June is Jesse’s birthday month. Each year, since my six-year-old son’s murder in the Sandy Hook Elementary School tragedy in 2012, people from all over the world continue to come together in the form of concerts, 5K’s, and online events to honor, remember, and celebrate all the lives lost on this tragic day. In a recent interview with a reporter, as we were talking about my organization’s annual Month of Fun fundraiser, he exclaimed how amazed he was that Jesse’s spirit seemed to continue to live on and was being kept alive through our work. I told him I, too, was amazed at the love and appreciation shown for Jesse and how his story inspires and motivates children, educators, parents, and even first responders everywhere.
In reality, though, we’re also recognizing another year of Jesse being gone. Every day when I leave the house I see his swing set, now overgrown and unused. His school bus still comes by the house every morning like clockwork. In the beginning I made sure that I wasn’t home to see the yellow bus now adorned with former Sandy Hook principal Dawn Hochsprung’s message reminding us to “Be nice to each other, it’s really all that matters.”She was a victim that day as well. Now, presumably when it’s ahead of schedule, the driver pauses in front of the farm to enjoy the pastoral scene of horses grazing and chickens munching on ticks, or perhaps to remember my son. I’m not sure which.
I always think about the possibilities of what Jesse would have accomplished if he had the chance to live the rest of his life. Jesse was born brave. He might have been a cowboy. He was already riding, taking lessons, and attending rodeos with his dad. I try to picture him all grown up as a first responder, like his older stepbrother, keeping us safe and doing his best to serve. Perhaps he would have devoted his life to art. He loved to paint and had natural talent as he covered his canvas with bright colors, lines, and shapes. I have his paintings hanging in every room of my home.
Jesse had a mini iPod and used to listen to it with earphones in his carseat enroute to the grocery store or wherever we traveled together. I would glance in my rearview mirror and see his head nodding to the beat and his arms moving side by side as he swayed in his seat. On one of our last nights together we cuddled in bed while we watched Justin Beiber’s documentary, ‘Never Say Never.’ The title was the same as one of Bieber’s songs and it happened to be one of Jesse’s favorites that he listened to on repeat. The video chronicles Beiber’s rise to fame and focuses on footage from his concerts. As I closed the iPad and cradled little Jesse in my lap with his head resting beneath my arm, he said excitedly, ‘Mom, I know what I want to be when I grow up. I want to be one of Justin Bieber’s backup dancers!’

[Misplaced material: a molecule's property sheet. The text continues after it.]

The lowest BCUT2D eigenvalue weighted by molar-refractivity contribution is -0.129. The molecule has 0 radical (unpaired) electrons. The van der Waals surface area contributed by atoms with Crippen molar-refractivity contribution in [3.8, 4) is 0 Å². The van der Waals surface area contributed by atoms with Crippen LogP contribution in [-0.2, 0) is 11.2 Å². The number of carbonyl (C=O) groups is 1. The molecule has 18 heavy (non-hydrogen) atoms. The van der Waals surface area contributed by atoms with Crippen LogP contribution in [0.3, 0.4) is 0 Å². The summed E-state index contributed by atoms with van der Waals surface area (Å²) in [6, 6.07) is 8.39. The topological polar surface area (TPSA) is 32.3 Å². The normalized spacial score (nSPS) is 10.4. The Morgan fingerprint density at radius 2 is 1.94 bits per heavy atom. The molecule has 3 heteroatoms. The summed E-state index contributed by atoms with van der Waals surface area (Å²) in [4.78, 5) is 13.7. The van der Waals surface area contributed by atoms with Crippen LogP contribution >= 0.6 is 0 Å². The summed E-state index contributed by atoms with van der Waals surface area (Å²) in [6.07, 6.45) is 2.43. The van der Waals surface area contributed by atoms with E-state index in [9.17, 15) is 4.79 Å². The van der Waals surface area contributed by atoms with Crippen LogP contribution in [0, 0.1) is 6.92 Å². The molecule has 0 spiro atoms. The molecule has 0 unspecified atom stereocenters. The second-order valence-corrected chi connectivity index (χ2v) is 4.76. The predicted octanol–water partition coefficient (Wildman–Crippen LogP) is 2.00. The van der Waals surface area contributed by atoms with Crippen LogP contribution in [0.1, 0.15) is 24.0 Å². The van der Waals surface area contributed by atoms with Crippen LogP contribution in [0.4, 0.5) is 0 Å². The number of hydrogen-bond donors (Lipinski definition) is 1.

I will never know what he could have accomplished in his life, but Jesse’s story, the chalkboard message he wrote that said, ‘Nurturing Healing Love,’ and his courageous act of saving nine of his classmates before losing his own life have inspired millions and serves as the foundation of a leading Social and Emotional Learning and Character Development program. It wasn’t what I would have ever imagined, but then again we can’t always choose what happens to us. What we can do is choose how we respond. For me it was to honor Jesse’s memory by using his message of “Nurturing Healing Love” to help children and adults around the world by spreading an awareness of the urgent need for more love and connection, kindness, and peace, and that we can choose this ourselves.
In what is becoming an increasingly divided and angry world, we must unite in love. This is a choice that we make each day. That is why I started the Choose Love Movement. Some individuals, because of childhood trauma, lack of love and connection in their lives, or the social and emotional intelligence to overcome, are not aware it’s a choice. For the rest of us, we are capable of spreading this message and making sure that our children — all children — have access to life transforming and even life-saving essential skills that can be taught. For those of us who want to do better and be better, like myself, our programming is available to bring into your home and communities, and even businesses, to fortify everyone with the ability to have healthy relationships, the key to happiness according to Harvard University; to be able to manage our emotions; to grow through and even be strengthened by challenges in our lives; to make responsible decisions; and so much more.
The Choose Love Movement offers this essential programming at no cost. Long-term research proves it can reduce and prevent so much of the suffering we’re experiencing in our world that can lead us to feel unsafe. Our children deserve a safe school culture, and we can achieve this in every school. Everyone can be part of the solution to making our schools safe and creating a more peaceful and loving world so we do not experience another Sandy Hook.
The Month of Fun fundraiser has virtual events including health and wellness weekly Tai Chi Fridays, Tap and Tea Tuesdays and Self Care Sundays plus Saving Starfish -a book talk with Yannick Kabuguza, Havening Techniques, Tapping Solution with Dr. Maria Ortner, Marvelous Metamorphoses Puppet Show – a live and streaming event, Monday Meditation with Heartlady Inspiration , and Jesse’s Birthday Bash.
There’s also a Month of Fun Silent Auction to support Choose Love programs including a Speaking Engagement with Scarlett Lewis, a Bigalow Tea basket, a educator wellness workshop, a mental fitness program, a tennis package in CT, a golf package in CT, and Choose Love merchandise,
Happy Birthday, my precious Jesse! I love you and miss you and I am working every day to help us Respond, Recover, and Rebound. Together we can do this by Choosing Love!